`Almost Holy Picture' is eloquent, powerful

Review: Tim Grimm gives elegant voice to a former priest's struggle with overwhelming burdens.

February 04, 1999|By J. Wynn Rousuck | J. Wynn Rousuck,SUN THEATER CRITIC

Heather McDonald's "An Almost Holy Picture" has the beauty and simplicity of a prayer, which is entirely appropriate since this one-man play is about a former clergyman whose faith has been severely tested.

Directed at Center Stage by Tim Vasen and starring Tim Grimm, it is an eloquent, elegant work that allows the audience to bear witness to one man's joy, pain, love and struggle for meaning.

That man is Samuel Gentle, an Episcopal priest who forsook his calling to become a cathedral groundskeeper after nine children died in a bus accident at a church youth camp he ran in New Mexico.

"If it is true that God is somehow testing us, then he must know that many of us are failing the test. If he is only giving us the burdens we can bear, I have seen him miscalculate many times," says Grimm's earnest, soft-spoken Samuel.

Grimm occupies the vast thrust stage of Center Stage's Head Theater by himself for two hours in "An Almost Holy Picture." However, we also get to know the other people in Samuel's life, not merely through Grimm's imitations of their voices, but because he demonstrates the impact they have had on him -- a New Mexico woman who howls at God, "The hell with you!"; the gravel-voiced bishop whose garden Samuel tends; Samuel's anthropologist wife, who transforms herself into Amanda Wingfield in an amateur production of "The Glass Menagerie."

Although McDonald's script is primarily solemn, Vasen and Grimm make the most of its brief interludes of humor, which show Samuel to be not only somber and meditative, but also warm, friendly, humble and occasionally cheerful.

The bus accident is one of three experiences that Samuel says have shaped his personal idea of God. His wife, however, has told him the Hopi Indians believe events happen in fours, and so he awaits one more crucial experience.

His first experience came when he was only 9 and heard a disembodied voice -- possibly that of God -- whispering: "Follow me."

His third experience, and the one that forms the core of McDonald's play, occurred after he left the ministry. His wife gave birth to a daughter with a rare disorder called Congenital Hypertrichosis Lanugo, in which almost all of the body is covered with white-gold hair.

The love Samuel feels for this daughter is so deep, it's nearly overwhelming. When Grimm mimes cradling the infant in his arms while softly serenading her with "Let Me Call You Sweetheart," we understand the beauty he sees in a child the rest of the world would probably label a "freak." Protecting her from that label becomes Samuel's chief mission. But parents need to be able to grant their children freedom, and the painful way Samuel learns that lesson turns out to be his fourth pivotal experience.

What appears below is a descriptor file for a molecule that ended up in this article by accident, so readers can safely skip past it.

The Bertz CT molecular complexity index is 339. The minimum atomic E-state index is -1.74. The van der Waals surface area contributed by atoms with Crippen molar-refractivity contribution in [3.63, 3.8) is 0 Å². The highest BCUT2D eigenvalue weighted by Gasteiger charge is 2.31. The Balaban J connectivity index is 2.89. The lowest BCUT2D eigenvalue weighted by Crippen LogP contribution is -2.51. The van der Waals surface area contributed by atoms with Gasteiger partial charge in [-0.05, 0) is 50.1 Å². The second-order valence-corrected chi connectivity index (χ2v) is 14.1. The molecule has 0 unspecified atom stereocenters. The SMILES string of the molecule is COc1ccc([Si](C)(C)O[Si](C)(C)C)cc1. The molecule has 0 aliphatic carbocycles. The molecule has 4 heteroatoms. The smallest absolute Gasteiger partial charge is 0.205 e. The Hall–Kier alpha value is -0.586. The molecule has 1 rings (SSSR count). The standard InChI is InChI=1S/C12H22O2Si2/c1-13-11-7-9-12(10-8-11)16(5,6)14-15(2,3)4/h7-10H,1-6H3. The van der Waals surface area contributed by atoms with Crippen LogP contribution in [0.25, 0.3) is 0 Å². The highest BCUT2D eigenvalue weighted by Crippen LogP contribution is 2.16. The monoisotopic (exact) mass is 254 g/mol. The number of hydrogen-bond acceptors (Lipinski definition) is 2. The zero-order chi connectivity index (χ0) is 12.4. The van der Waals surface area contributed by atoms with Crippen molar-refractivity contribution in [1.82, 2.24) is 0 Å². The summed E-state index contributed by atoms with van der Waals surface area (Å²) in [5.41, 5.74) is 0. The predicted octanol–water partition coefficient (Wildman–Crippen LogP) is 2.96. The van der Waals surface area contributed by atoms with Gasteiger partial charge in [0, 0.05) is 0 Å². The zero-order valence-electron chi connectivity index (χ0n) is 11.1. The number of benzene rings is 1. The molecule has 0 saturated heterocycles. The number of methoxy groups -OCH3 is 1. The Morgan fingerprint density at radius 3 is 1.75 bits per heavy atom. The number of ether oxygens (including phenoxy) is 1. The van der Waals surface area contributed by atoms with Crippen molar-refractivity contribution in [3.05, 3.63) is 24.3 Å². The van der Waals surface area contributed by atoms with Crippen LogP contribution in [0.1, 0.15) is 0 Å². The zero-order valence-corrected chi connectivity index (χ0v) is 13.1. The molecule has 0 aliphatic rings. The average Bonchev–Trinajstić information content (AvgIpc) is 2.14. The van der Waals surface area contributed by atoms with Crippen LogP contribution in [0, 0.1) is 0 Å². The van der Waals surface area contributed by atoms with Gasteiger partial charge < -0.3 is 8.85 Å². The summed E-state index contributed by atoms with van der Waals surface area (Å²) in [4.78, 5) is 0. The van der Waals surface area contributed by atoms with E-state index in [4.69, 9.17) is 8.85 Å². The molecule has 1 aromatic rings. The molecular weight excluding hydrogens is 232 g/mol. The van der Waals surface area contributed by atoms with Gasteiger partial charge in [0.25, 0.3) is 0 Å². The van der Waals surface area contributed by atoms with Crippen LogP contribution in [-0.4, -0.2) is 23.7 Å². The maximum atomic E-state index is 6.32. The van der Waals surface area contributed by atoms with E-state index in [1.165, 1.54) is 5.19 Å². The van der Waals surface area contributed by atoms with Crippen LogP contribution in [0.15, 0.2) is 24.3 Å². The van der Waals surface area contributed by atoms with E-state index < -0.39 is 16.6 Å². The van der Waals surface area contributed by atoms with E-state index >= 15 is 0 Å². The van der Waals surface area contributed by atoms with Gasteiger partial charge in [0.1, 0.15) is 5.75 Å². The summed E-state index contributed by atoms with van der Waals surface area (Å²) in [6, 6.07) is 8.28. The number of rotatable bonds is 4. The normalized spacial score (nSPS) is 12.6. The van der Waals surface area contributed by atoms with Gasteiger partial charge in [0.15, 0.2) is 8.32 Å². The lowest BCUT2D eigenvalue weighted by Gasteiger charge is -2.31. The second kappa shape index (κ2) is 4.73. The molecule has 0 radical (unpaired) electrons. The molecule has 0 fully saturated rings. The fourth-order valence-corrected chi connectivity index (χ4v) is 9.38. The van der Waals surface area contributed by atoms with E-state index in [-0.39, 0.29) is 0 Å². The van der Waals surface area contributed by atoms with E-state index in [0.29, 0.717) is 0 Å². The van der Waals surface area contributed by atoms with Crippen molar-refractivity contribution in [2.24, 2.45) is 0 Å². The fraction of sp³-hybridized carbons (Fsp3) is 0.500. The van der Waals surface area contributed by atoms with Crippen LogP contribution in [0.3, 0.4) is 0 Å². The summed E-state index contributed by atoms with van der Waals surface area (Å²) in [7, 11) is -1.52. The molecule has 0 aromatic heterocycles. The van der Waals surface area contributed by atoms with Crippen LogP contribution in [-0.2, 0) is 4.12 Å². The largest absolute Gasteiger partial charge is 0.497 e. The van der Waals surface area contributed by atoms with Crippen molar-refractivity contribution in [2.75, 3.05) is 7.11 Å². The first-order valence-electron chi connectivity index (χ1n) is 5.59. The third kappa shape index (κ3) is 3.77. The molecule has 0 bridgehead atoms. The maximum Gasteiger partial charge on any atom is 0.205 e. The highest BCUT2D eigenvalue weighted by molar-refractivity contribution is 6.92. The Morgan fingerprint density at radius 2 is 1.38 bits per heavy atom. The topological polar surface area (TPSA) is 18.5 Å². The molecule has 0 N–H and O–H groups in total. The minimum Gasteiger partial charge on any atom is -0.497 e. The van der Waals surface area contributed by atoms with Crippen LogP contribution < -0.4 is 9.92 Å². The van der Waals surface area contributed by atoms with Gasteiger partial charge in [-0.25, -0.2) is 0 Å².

McDonald's play is constructed with exquisite subtlety. For instance, watching the production, most theatergoers will probably be unaware that two of its four sections -- the two that begin with Samuel sleepwalking -- are written in free verse, a form that fits the ritualistic side of Samuel's life as well as the dreamlike state of the sleepwalker.

Similarly, there are motifs that repeat without calling attention to themselves. Samuel is 9 when he hears the voice saying "Follow me," and his daughter is 9 when he instigates the event that alters their relationship. At one point, his daughter tells him she thinks she has a guardian angel who wears a tuxedo and smokes cigarettes; later, a character answering that description turns out to play a major role in her life.

Matthew Frey's lighting casts a glow on the production that is, indeed, almost holy. However, Myung Hee Cho's set, with its two, large projection screens in the far corners, is a bit too cold and high-tech for a play that primarily explores the spirit and the heart. And many of John Gromada's sound effects -- particularly the recurring sound of wind chimes -- distract more than enhance.

After intermission at the final preview performance, there was a slight hesitancy in Grimm's delivery. But judging from the actor's mastery of the rest of the material, I have no doubt that this minor shortcoming will disappear in the course of the run.

Overall, Grimm gives a performance that makes McDonald's poignant play resonate with the power of, if not prayer, at least contemplation and wonder.

`An Almost Holy Picture'

Where: Center Stage, 700 N. Calvert St.

When: 8 p.m. Tuesdays through Fridays, 7: 30 p.m. most Sundays; matinees at 2 p.m. Sundays and most Saturdays and 1 p.m. Feb. 24. Through Feb. 28

Tickets: $24-$29

Call: 410-332-0033 Pub Date: 2/04/99

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